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From: James Jordan <jbjordan4@home.com>
Subject: Re: (whorl) Too literal on everything?
Date: Thu, 03 Jan 2002 16:29:43 -0600

At 10:31 AM 1/3/2002 +0000, Andy wrote to Marc:

>I mean primarily the Green/Blue thing, but it has applicability elsewhere.
>The question about whether Green and Blue are Lune and Ushas or even St Anne
>and St Croix in literal truth is irrelevant.   They are figures, archetypes,
>of something inside Wolfe.      Perhaps he had a dream once.

         I don't think they correspond, save they each is a duality that 
invites reflection. Lune is green in anticipation of the Green Man, where 
Green is green in a primordial and fallen way. They are at opposite ends of 
the temporal/eschatological spectrum. In other words, Lune relates to Urth 
eschatologically, while Green relates to Blue protologically. The two 
worlds in *Fifth Head* are tyrant and slave, exploiter and exploited.
         The fact that each pair is joined as a pair, somehow, has 
something to do with society. Humans need to relate to abos with kindness, 
not exploitation. Humans on Blue must also redeem somehow the inhumi of 
Green -- Horn/Silk makes a start of this on Green and on Blue, and the Book 
of Horn will carry forth his story and that programme.
         I think Lune is just kind of up in the sky, in the heavens, an 
image of Yesod in a way. If the humans of Urth could ever learn to rule 
their own little world, they might grow up to rule a universe like Briah, 
and become like the sub-angels of Yesod -- when they have become Green Men.
         But I don't think these double planets are supposed to BE the same 
places (obviously not), nor that they mean the same things in the three 

>It just seems to me that Wolfe is playing it by ear and sometimes has no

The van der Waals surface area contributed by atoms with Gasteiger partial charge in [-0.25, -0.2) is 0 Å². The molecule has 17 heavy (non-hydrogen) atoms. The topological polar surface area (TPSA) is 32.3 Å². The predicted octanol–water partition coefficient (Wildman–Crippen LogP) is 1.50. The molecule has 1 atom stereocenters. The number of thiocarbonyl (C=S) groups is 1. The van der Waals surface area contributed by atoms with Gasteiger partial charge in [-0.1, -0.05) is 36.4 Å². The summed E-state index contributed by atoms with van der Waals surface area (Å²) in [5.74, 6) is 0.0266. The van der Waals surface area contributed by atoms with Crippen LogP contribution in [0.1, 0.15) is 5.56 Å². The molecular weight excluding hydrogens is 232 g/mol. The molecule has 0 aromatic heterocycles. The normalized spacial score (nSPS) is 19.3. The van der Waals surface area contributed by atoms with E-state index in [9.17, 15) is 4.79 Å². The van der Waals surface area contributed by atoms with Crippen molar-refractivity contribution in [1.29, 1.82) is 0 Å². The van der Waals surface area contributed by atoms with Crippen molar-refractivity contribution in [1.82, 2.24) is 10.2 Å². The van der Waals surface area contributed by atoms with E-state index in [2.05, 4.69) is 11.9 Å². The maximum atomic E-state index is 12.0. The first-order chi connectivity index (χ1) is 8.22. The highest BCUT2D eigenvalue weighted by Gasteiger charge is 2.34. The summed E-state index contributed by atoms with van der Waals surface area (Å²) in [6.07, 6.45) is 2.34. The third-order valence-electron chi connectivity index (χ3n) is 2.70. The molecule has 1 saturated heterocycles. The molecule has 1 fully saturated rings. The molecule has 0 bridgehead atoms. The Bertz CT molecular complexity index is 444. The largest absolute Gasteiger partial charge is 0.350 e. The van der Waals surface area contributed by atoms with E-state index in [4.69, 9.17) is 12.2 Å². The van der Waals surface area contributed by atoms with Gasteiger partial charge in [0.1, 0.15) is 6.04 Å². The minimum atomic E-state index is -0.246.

>clear idea of what is going on himself.    He has these massively mythic
>figures and he combines them and recombines them at his whim.    He relies
>on instinct.   Sometimes he is really writing about a sort of dreamspace.
>Sometimes it is literal.  But always it is the mythic import, the moral
>meaning, that counts, and worrying about things like can inhumi actually
>swim through space is not relevant.
>If Wolfe wants them to, they will.
>I am not criticising your attempts to pick up clues.   That is part of the
>joy in reading Wolfe.    But I will note that if you start looking at
>anything with a number tagged on to it as a clue you are sure to  be misled.
>Wolfe is never *quanitative* in any meaningful way.    His universe is too
>dreamy and  fluid.

Hmm. Not sure about this. Wolfe rewrites his big hypernovels several times, 
and I think he works to make them internally consistent. The problems are 
(a) that his "universe" is bigger than the modern secular universe, with 
angels (fallen and unfallen), ghosts, a living God, prophets and prophetic 
dreams, etc.;  (b) that his narrators definitely have "limited omniscience" 
and may even be deceptive at points;  (c) that there are correspondences 
between myths, archetypes, earlier events, and present events; (d) etc. But 
as a trained engineer, Wolfe has surely figured out how the inhumi get to 
Blue. If he makes mistakes in the area of science and engineering, they are 
accidents, not the result of writing a dreamscape. Or so it seems to me.


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